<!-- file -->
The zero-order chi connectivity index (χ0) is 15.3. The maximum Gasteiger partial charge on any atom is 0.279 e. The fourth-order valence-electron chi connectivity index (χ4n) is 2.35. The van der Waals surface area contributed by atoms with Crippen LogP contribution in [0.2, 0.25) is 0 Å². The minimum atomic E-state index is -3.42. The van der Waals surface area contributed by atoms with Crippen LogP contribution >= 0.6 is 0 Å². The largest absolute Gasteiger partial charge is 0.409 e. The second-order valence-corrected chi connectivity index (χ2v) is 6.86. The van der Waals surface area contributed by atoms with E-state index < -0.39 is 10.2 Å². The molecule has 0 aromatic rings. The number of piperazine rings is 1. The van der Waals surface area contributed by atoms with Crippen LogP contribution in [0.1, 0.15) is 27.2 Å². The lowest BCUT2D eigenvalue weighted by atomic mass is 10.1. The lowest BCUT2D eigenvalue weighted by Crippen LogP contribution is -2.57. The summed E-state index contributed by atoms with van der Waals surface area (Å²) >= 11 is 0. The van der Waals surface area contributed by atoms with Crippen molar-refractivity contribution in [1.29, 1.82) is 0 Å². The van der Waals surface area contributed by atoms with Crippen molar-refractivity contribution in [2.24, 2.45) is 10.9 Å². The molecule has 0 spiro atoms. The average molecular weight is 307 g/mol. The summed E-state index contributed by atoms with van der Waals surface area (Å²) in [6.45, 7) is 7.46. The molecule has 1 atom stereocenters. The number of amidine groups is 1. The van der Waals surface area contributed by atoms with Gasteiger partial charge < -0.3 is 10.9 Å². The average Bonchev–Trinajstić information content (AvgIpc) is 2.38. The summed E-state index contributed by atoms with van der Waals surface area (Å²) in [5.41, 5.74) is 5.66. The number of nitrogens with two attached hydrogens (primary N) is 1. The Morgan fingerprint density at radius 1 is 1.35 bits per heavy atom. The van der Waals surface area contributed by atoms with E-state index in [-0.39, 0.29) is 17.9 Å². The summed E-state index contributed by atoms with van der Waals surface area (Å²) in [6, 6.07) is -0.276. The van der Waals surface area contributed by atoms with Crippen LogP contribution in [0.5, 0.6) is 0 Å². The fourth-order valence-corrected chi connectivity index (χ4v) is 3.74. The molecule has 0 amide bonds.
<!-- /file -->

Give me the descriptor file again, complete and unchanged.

The zero-order chi connectivity index (χ0) is 15.3. The maximum Gasteiger partial charge on any atom is 0.279 e. The fourth-order valence-electron chi connectivity index (χ4n) is 2.35. The van der Waals surface area contributed by atoms with Crippen LogP contribution in [0.2, 0.25) is 0 Å². The minimum atomic E-state index is -3.42. The van der Waals surface area contributed by atoms with Crippen LogP contribution >= 0.6 is 0 Å². The largest absolute Gasteiger partial charge is 0.409 e. The second-order valence-corrected chi connectivity index (χ2v) is 6.86. The van der Waals surface area contributed by atoms with E-state index < -0.39 is 10.2 Å². The molecule has 0 aromatic rings. The number of piperazine rings is 1. The van der Waals surface area contributed by atoms with Crippen LogP contribution in [0.1, 0.15) is 27.2 Å². The lowest BCUT2D eigenvalue weighted by atomic mass is 10.1. The lowest BCUT2D eigenvalue weighted by Crippen LogP contribution is -2.57. The summed E-state index contributed by atoms with van der Waals surface area (Å²) >= 11 is 0. The van der Waals surface area contributed by atoms with Crippen molar-refractivity contribution in [1.29, 1.82) is 0 Å². The van der Waals surface area contributed by atoms with Crippen molar-refractivity contribution in [2.24, 2.45) is 10.9 Å². The molecule has 0 spiro atoms. The average molecular weight is 307 g/mol. The summed E-state index contributed by atoms with van der Waals surface area (Å²) in [6.45, 7) is 7.46. The molecule has 1 atom stereocenters. The number of amidine groups is 1. The van der Waals surface area contributed by atoms with Gasteiger partial charge < -0.3 is 10.9 Å². The average Bonchev–Trinajstić information content (AvgIpc) is 2.38. The summed E-state index contributed by atoms with van der Waals surface area (Å²) in [5.41, 5.74) is 5.66. The number of nitrogens with two attached hydrogens (primary N) is 1. The Morgan fingerprint density at radius 1 is 1.35 bits per heavy atom. The van der Waals surface area contributed by atoms with E-state index in [-0.39, 0.29) is 17.9 Å². The summed E-state index contributed by atoms with van der Waals surface area (Å²) in [6, 6.07) is -0.276. The van der Waals surface area contributed by atoms with Crippen LogP contribution in [0.5, 0.6) is 0 Å². The fourth-order valence-corrected chi connectivity index (χ4v) is 3.74. The molecule has 0 amide bonds.